Student-centered learning: context needed

Abstract

Six scholars provide their perspectives in response to Lee and Hannafin’s (Educational Technology Research and Development 64: 707–734, 2016) article describing the Own It, Learn It, Share It design framework. The framework combines constructivist, constructionist, and self-determination theories to address student-centered learning.

Introduction

Student-centered learning is an integral component of course design that increases student engagement and student ownership of their learning. However, student success requires more than simply assuming a student-centered approach. In Lee and Hannafin (2016)’s article, A design framework for enhancing engagement in student-centered learning: own it, learn it, and share it, the authors propose a design framework that intersects constructivist, constructionist, and self-determination theories to address student-centered learning. The resulting framework is three parts. First, Own It involves students developing ownership over the process and achieving personally meaningful learning goals. Second, Learn It, students learn autonomously through metacognitive, procedural, conceptual, and strategic scaffolding. And lastly, Share It, when students generate artifacts aimed at authentic audiences beyond the classroom assessment. Perhaps the most valuable contribution from this article are the ten discrete design guidelines for the instructional design process.

In the shift to digital, Lee and Hannafin (2016)’s discussion about autonomy is especially useful in that designers are cautioned when incorporating the notion of it. Specifically, that autonomy is not synonymous with independence, but rather involves how self-determination reflects one’s will. In a time of major disruption, learners may find their own ability to evoke actions voluntarily to address external expectations, rules and pressures, especially difficult.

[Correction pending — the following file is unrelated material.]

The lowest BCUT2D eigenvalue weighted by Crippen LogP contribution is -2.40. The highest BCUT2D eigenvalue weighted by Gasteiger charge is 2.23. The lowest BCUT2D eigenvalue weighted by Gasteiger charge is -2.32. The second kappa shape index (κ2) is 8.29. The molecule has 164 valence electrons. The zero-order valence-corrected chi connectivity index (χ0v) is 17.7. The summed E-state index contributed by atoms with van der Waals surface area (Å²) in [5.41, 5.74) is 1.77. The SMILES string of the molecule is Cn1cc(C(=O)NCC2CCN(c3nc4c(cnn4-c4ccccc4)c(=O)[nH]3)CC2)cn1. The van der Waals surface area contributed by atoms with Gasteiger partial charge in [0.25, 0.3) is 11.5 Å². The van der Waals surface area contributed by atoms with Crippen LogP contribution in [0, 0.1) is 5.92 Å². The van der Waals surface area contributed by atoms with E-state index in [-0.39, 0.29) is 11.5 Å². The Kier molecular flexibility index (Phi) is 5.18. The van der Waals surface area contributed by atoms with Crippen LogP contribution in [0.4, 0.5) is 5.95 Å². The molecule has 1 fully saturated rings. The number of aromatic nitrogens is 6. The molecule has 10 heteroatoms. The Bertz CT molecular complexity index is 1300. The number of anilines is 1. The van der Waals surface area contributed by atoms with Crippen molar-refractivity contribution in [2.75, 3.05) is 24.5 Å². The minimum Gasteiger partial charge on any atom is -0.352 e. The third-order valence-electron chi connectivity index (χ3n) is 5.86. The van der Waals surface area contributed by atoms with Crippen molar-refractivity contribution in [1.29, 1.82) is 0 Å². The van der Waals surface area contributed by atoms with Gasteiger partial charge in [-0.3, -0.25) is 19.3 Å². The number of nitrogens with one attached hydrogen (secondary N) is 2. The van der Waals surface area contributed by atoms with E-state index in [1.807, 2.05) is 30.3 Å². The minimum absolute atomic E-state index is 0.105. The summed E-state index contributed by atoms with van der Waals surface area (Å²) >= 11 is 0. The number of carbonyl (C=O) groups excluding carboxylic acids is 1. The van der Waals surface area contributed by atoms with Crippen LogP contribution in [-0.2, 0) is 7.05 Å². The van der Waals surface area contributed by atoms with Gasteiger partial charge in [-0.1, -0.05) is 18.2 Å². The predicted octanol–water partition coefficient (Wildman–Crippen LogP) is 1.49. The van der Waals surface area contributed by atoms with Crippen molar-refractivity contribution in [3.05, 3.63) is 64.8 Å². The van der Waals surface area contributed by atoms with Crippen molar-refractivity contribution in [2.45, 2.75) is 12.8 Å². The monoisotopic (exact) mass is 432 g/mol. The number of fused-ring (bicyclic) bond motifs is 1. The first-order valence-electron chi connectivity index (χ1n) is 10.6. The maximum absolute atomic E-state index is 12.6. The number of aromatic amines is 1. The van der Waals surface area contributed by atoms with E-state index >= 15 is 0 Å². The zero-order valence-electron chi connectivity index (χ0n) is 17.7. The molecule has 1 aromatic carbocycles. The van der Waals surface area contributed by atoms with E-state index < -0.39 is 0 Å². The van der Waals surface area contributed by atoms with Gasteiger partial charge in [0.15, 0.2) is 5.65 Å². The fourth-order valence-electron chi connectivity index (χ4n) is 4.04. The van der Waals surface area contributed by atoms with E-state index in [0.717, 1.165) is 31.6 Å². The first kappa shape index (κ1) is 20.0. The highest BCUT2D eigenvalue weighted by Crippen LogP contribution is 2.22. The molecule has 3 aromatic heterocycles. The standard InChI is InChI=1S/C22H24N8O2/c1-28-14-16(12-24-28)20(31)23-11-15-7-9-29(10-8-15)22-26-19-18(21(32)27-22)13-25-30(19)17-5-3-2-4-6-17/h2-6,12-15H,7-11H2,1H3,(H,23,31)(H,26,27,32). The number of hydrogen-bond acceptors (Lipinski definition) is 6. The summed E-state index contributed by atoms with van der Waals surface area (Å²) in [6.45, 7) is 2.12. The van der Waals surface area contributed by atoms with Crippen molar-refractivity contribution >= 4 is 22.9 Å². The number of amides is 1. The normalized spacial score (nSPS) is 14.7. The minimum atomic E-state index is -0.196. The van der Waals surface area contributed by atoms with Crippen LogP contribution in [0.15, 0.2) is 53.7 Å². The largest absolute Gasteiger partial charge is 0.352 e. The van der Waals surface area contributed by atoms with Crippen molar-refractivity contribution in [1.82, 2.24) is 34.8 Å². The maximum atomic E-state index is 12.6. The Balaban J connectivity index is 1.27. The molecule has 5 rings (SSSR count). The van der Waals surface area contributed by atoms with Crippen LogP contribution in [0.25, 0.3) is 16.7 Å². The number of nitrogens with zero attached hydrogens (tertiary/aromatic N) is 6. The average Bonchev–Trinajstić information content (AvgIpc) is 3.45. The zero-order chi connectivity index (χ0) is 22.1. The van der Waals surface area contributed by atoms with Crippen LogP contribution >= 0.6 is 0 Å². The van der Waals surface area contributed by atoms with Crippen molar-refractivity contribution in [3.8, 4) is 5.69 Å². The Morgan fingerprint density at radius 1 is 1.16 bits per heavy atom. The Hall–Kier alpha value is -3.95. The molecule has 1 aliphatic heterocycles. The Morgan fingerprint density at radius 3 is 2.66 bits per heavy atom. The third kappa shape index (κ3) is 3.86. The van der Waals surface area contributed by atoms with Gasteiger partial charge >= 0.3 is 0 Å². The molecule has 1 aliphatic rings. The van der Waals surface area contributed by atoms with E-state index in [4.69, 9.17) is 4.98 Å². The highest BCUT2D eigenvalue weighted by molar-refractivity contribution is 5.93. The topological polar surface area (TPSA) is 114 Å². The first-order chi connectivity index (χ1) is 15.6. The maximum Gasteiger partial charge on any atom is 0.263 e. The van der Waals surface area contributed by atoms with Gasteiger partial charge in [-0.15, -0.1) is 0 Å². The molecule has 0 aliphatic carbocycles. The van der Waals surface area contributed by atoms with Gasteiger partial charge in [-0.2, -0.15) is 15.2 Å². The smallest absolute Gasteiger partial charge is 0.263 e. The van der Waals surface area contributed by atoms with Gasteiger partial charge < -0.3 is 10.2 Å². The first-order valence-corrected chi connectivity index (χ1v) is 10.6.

Six scholars offered a critique of the article. Wong brings an international perspective by encouraging careful consideration of cultural differences with each component in the framework. Tabor offers a policy perspective highlighting the importance of teacher training and a focused effort on studies conducted on the success of shifting to online, student-centered learning especially since online learning may persist, or possibly, increase. In addition to providing her own research experience with the shift to digital, Gu offers a design perspective that proposes additional considerations for making the framework more useful across the ten guidelines by including descriptive, practical examples illustrating their use. Baird puts the framework to use, from the practice perspective, by applying it as a blueprint to a flexible assignment designed to promote intrinsic motivation and engagement. Cheng offers a theoretical and practical perspective by recognizing the framework as soundly designed, while noting the challenges of the framework as a time-consuming, general approach rather than an efficient, customizable approach needed in times of restricted resources. Edyburn provides a research perspective encouraging replication studies of the model to better understand how the model can be applied in a variety of contexts.

Reference

  1. Lee, E., & Hannafin, M. J. (2016). A design framework for enhancing engagement in student-centered learning: Own it, learn it, and share it. Educational Technology Research and Development, 64(4), 707–734.

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Correspondence to Gwendolyn M. Morel.

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One of the authors of this article, Dr. Michael J. Hannafin, passed away in 2020. Dr. Hannafin was not only an author, but also a past editor for the ETR&D Research Section for many years. He will be greatly missed.

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Morel, G.M. Student-centered learning: context needed. Education Tech Research Dev (2021). https://doi.org/10.1007/s11423-021-09951-0

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Keywords

  • Design framework
  • Shift to digital
  • Student-centered learning